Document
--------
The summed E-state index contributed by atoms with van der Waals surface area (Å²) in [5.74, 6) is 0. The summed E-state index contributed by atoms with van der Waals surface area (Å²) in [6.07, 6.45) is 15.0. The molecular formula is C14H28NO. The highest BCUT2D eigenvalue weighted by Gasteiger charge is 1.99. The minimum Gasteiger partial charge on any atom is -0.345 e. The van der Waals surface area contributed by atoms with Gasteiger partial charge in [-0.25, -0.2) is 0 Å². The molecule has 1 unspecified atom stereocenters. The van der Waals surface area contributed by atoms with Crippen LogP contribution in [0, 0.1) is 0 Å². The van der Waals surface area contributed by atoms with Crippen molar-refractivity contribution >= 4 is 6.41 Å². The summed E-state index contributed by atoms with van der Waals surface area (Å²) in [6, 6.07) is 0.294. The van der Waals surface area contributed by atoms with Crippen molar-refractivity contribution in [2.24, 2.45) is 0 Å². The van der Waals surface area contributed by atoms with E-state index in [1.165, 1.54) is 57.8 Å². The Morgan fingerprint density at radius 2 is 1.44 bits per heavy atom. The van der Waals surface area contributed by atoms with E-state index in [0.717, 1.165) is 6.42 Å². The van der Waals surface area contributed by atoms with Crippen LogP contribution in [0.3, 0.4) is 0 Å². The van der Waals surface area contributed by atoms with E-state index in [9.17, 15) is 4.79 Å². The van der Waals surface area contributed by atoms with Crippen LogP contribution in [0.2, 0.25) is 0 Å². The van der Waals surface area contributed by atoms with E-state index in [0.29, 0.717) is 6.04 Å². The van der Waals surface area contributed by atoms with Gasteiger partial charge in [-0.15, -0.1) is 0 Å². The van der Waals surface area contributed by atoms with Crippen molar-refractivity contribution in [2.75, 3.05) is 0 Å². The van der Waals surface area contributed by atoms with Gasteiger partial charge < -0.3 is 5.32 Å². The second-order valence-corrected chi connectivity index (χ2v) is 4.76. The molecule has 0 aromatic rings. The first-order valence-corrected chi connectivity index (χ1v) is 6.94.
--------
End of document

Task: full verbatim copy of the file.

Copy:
The summed E-state index contributed by atoms with van der Waals surface area (Å²) in [5.74, 6) is 0. The summed E-state index contributed by atoms with van der Waals surface area (Å²) in [6.07, 6.45) is 15.0. The molecular formula is C14H28NO. The highest BCUT2D eigenvalue weighted by Gasteiger charge is 1.99. The minimum Gasteiger partial charge on any atom is -0.345 e. The van der Waals surface area contributed by atoms with Gasteiger partial charge in [-0.25, -0.2) is 0 Å². The molecule has 1 unspecified atom stereocenters. The van der Waals surface area contributed by atoms with Crippen LogP contribution in [0, 0.1) is 0 Å². The van der Waals surface area contributed by atoms with Crippen molar-refractivity contribution >= 4 is 6.41 Å². The summed E-state index contributed by atoms with van der Waals surface area (Å²) in [6, 6.07) is 0.294. The van der Waals surface area contributed by atoms with Crippen molar-refractivity contribution in [2.24, 2.45) is 0 Å². The van der Waals surface area contributed by atoms with E-state index in [1.165, 1.54) is 57.8 Å². The Morgan fingerprint density at radius 2 is 1.44 bits per heavy atom. The van der Waals surface area contributed by atoms with E-state index in [0.717, 1.165) is 6.42 Å². The van der Waals surface area contributed by atoms with Crippen LogP contribution in [0.3, 0.4) is 0 Å². The van der Waals surface area contributed by atoms with E-state index in [9.17, 15) is 4.79 Å². The van der Waals surface area contributed by atoms with Crippen LogP contribution in [0.2, 0.25) is 0 Å². The van der Waals surface area contributed by atoms with E-state index in [0.29, 0.717) is 6.04 Å². The van der Waals surface area contributed by atoms with Gasteiger partial charge in [-0.15, -0.1) is 0 Å². The van der Waals surface area contributed by atoms with Crippen molar-refractivity contribution in [2.75, 3.05) is 0 Å². The van der Waals surface area contributed by atoms with Gasteiger partial charge < -0.3 is 5.32 Å². The second-order valence-corrected chi connectivity index (χ2v) is 4.76. The molecule has 0 aromatic rings. The first-order valence-corrected chi connectivity index (χ1v) is 6.94.